I wonder how long this has been here, I thought to myself as I opened a forgotten jar of sauerkraut I’d left fermenting in the back of the fridge, now so effervescent that it hissed and bubbled as I loosened the lid.
As a recipe developer, I often find myself with odds and ends in the fridge. In the past, I’ve maintained that hash or perhaps frittatas are the best way to make use of them, but recently I’ve been turning toward jeon (Korean pancakes). Not only are they fast, they are staggeringly versatile as well, making use of virtually any vegetable, seafood or meat, and bound with any type of flour.
They can be wheat-flour pancakes stuffed with squid, oysters and scallions (haemul pajeon), or thick, crunchy mung bean-and-pork nokdu jeon, traditionally served at Lunar New Year. They can be an orderly forest of dark-green wild onions bound together with a thin egg batter, as in Busan’s famous Dongnae pajeon, or thin kimchi jeon flavored with spicy fermented napa cabbage and gochugaru (Korean chile flakes).
The best jeon I’ve ever had were at Hooni Kim’s New York restaurant Hanjan, where he shallow-fried scallions, ramps, chives and squid, barely coated in a thin batter made with cornstarch, flour, egg yolk, baking powder and soda water. As he flipped and transferred the pancakes to a deep fryer, they’d puff, moving the simple pancakes into the third dimensional. A simple pan-fried version of that recipe shows up in his wonderful cookbook “My Korea,” but jeon can be even simpler still.
For the most basic, all you need is flour, cold water and a mix-in or two, and, within 10 minutes of rummaging through the crisper, you’ve got yourself an after-school snack, a light lunch or a landing pad at the base of your stomach for a night of drinking makgeolli (unfiltered Korean rice wine). Made this way, the pancakes have a texture that’s crispy and mildly chewy, thin but dense. But because jeon are so quick, foolproof, adaptable and inexpensive, they are ripe for experimentation. I encourage you to start with a simple batter and see what happens when you add or alter the ratio of ingredients.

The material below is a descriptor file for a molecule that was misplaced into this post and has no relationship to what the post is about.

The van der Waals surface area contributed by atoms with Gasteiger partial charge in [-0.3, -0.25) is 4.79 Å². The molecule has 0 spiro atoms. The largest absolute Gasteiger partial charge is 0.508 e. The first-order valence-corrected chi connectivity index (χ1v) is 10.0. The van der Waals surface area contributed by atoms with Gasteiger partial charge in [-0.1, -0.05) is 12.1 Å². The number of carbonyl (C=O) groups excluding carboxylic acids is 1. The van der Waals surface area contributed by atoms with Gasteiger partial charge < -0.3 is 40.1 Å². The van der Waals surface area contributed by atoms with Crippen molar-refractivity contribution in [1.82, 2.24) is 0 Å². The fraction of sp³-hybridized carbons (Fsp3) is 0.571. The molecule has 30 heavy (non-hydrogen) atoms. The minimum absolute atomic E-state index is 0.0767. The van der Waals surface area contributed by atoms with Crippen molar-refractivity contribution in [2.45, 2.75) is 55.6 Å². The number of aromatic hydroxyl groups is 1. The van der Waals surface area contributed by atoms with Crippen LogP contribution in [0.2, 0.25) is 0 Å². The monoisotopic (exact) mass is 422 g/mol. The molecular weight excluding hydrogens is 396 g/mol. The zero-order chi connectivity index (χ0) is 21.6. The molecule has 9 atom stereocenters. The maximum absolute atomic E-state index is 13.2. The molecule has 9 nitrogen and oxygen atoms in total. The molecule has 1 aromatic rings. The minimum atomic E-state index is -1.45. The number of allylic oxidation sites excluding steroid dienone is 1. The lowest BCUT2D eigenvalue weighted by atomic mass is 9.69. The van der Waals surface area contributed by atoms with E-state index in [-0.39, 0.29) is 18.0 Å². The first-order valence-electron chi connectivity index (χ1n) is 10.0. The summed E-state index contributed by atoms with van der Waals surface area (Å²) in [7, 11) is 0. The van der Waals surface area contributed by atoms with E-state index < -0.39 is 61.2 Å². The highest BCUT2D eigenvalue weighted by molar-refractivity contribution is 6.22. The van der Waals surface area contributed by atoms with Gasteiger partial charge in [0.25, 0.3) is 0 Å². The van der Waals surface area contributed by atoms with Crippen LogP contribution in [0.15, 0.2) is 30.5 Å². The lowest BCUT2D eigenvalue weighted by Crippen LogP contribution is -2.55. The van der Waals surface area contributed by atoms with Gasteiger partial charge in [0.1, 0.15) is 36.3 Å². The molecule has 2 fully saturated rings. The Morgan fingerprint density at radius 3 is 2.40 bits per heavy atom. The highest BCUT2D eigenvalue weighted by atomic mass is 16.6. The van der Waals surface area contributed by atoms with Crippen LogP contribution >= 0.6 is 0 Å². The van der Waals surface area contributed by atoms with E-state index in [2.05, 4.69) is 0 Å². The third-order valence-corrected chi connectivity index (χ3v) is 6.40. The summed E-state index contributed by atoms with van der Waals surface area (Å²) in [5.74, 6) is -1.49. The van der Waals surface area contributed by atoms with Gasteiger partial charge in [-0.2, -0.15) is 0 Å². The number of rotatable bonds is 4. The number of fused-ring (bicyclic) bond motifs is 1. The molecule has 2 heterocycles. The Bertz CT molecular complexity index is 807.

In my testing, I’ve found that swapping some flour for starch (such as corn, potato or tapioca) will make your pancakes a little lighter and crisper. (I like a ratio of around three parts wheat flour to one part cornstarch, though I never use exact measurements for jeon.) Egg whites will cause them to puff and rise as they fry, for a texture somewhere between an omelet and a thick crepe, while egg yolks will tenderize them. The bubbles of carbon dioxide added by using soda water in place of still water, or by adding a touch of baking powder (or both!) will give you a pancake with lacier edges and puffy internal texture.
For mix-ins, everything should be sliced thin enough to cook through in the few minutes it takes to cook each pancake. In general, jeon have a much higher ratio of star ingredient to batter than Western-style pancakes, so feel free to load up that batter with as many vegetables or bits of meat and seafood as you’d like.
Whatever extra ingredients you add, there are two cardinal rules: The water must be cold (even ice cold, if you want to be exacting), and mixing should be minimal. Both of these steps ensure you don’t form too much gluten, which will lead to tough, leaden pancakes.
It was actually that overfermented sauerkraut that got me on a pancake-making bender in the first place: In my years of cooking, I have yet to come across a sauerkraut recipe that isn’t delicious when made with kimchi, and vice versa. (If you’ve ever had a deep-fried pickle chip, you’re well aware that pickled and fermented ingredients are wonderful when paired with fried batter.) Kimchi alone also makes a fine pancake, though I enjoy the umami punch that briefly sautéed shiitake mushrooms add to them.
For watery vegetables, such as zucchini, salting and squeezing them will help retain some crunch. (And don’t toss the liquid that comes out: Use it as the base for your pancake batter.)
As my wife, Adri, can attest, I solved our “what do we do with these random vegetables?” problem virtually overnight, supplanting it with the marginally better “how are we going to eat this many pancakes?” problem.